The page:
New Jersey-based Merck, one of the world's largest pharmaceutical companies, has just abandoned its two experimental COVID vaccine projects after early data showed they generated little, if any, immune response in patients.
Merck's shares took a hit on the news, tumbling nearly 2%, as the company - which has a long history of developing vaccines (though typically on a longer timeline) - adopted a different strategy from rivals like Pfizer, Moderna and J&J. Merck used a more traditional approach focusing on weakened viruses. One approach, called V590, used technology from Merck's Ebola inoculation efforts, while the other, known as V591, was based on a measles vaccine used in Europe.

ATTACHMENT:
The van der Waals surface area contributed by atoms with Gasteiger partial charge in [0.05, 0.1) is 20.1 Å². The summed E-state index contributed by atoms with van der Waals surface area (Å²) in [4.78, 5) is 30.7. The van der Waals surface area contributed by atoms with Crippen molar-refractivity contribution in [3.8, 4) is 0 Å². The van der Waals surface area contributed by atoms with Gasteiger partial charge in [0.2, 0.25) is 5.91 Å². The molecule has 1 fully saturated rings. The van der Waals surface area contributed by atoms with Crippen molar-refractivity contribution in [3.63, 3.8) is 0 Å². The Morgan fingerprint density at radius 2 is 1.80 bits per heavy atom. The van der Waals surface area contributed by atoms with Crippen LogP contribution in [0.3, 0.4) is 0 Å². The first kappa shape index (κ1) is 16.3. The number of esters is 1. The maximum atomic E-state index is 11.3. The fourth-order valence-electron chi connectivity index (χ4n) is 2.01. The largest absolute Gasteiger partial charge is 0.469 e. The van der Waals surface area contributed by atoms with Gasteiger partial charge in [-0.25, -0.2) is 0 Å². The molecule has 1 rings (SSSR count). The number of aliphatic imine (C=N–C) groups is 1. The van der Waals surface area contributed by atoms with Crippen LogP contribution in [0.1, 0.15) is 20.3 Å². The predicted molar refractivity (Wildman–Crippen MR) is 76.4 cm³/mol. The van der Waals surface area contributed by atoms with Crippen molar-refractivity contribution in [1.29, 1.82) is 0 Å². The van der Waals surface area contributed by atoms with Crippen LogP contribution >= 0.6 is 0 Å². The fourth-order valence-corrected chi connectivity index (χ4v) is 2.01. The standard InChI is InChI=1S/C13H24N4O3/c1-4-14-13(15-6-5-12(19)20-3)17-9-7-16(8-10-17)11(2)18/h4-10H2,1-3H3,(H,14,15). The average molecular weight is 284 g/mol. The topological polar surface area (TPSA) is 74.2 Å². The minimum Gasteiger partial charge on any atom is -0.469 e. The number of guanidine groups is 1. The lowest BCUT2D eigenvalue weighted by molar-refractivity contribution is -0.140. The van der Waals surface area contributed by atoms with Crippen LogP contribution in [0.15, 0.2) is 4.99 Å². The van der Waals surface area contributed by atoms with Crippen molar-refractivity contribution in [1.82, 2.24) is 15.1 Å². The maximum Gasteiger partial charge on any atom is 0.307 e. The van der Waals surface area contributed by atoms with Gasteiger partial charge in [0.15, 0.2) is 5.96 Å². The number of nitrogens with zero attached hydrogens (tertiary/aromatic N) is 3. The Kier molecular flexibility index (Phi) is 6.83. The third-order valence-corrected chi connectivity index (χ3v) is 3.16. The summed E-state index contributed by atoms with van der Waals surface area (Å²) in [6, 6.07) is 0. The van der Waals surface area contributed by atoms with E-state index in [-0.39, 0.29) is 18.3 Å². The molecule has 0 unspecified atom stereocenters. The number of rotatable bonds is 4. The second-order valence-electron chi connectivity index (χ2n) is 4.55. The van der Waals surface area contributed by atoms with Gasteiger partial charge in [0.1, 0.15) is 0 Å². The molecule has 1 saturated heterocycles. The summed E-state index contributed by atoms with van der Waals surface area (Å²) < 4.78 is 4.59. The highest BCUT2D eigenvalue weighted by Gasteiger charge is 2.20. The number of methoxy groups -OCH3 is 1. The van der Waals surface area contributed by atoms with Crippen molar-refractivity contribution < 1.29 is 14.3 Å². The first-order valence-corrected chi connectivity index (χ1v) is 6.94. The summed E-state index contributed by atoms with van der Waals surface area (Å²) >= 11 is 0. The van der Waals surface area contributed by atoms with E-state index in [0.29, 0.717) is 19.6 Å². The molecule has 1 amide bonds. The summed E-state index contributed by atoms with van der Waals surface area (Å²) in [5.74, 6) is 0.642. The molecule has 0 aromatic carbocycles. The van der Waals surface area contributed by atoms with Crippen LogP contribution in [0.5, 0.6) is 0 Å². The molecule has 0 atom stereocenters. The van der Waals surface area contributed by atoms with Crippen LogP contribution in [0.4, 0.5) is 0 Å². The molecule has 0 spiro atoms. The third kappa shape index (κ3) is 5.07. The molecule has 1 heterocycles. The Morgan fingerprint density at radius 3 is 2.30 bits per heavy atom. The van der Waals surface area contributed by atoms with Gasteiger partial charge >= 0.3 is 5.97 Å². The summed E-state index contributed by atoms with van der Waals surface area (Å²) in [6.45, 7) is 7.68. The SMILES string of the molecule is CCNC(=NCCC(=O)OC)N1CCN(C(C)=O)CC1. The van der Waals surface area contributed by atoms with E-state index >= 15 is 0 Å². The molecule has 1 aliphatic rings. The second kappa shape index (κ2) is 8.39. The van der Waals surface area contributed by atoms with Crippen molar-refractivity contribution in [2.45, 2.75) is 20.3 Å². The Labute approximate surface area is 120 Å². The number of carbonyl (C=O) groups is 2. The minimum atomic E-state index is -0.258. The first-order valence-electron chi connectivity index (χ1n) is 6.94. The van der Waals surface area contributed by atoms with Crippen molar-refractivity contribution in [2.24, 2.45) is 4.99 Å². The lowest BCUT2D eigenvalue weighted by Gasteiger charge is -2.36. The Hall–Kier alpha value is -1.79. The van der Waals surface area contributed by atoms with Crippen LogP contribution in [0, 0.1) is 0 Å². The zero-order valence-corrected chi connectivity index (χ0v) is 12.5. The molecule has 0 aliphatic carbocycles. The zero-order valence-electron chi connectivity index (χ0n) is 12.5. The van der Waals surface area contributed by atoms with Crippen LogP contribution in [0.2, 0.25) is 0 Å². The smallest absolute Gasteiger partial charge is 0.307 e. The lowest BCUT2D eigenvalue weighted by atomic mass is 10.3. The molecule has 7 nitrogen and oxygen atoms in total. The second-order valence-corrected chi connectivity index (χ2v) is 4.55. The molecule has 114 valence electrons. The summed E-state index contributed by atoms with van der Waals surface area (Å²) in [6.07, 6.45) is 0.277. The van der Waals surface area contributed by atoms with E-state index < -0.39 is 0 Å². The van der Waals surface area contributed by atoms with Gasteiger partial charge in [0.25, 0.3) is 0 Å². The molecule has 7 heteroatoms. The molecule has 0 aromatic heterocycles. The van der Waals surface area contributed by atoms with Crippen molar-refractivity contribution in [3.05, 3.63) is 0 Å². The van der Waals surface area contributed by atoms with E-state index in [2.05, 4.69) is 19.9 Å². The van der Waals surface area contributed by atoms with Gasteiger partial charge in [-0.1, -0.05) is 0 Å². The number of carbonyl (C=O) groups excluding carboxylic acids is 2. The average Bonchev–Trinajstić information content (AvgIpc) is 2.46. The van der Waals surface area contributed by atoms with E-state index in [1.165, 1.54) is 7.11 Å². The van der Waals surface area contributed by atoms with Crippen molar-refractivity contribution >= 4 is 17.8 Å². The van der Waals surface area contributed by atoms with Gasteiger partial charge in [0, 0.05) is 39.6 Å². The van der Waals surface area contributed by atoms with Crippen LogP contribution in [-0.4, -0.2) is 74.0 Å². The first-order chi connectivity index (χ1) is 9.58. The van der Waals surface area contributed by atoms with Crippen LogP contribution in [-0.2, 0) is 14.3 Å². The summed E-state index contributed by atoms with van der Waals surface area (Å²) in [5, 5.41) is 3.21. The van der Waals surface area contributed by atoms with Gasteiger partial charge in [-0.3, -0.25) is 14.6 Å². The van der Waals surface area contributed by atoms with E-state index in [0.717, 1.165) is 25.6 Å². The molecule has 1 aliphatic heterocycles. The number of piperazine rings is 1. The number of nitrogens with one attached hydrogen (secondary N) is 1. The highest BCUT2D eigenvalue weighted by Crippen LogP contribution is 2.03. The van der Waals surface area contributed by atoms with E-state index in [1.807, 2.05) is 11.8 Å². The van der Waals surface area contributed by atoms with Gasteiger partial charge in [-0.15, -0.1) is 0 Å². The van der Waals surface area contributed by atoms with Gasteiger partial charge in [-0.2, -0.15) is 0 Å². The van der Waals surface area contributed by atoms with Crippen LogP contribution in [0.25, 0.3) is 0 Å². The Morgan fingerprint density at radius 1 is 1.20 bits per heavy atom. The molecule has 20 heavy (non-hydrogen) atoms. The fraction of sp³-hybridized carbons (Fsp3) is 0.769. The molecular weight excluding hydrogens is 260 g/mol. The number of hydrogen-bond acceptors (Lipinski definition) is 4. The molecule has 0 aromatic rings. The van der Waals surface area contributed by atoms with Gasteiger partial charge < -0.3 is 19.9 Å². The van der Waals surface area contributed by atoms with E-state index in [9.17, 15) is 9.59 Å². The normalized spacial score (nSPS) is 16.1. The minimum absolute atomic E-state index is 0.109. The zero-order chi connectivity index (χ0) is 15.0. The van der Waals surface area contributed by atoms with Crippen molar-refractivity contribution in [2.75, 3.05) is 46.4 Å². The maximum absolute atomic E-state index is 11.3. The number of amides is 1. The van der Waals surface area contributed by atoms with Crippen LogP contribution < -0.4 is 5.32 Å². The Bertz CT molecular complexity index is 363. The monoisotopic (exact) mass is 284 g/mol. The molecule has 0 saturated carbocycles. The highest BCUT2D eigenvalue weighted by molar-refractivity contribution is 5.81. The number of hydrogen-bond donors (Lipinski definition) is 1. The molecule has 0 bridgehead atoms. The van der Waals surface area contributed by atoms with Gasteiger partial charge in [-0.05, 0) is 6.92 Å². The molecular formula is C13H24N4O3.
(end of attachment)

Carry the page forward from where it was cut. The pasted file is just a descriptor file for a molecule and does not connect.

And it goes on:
Merck has lagged peers like Pfizer, JNJ and GSK for pretty much the entire time, while its lab results were "disappointing, and "a bit of a surprise," said Nick Kartsonis, Merck's senior vice president of clinical research for infectious diseases and vaccines at Merck Research Laboratories.
Both shots generated fewer neutralizing antibodies than other vaccines and produced inferior immune responses compared with people who had naturally contracted the coronavirus. "We didn’t have what we needed to be able to move forward," Kartsonis said in an interview Sunday. After evaluating the data, Merck's leadership team decided to scrap the vax effort and focus resources on COVID treatments instead.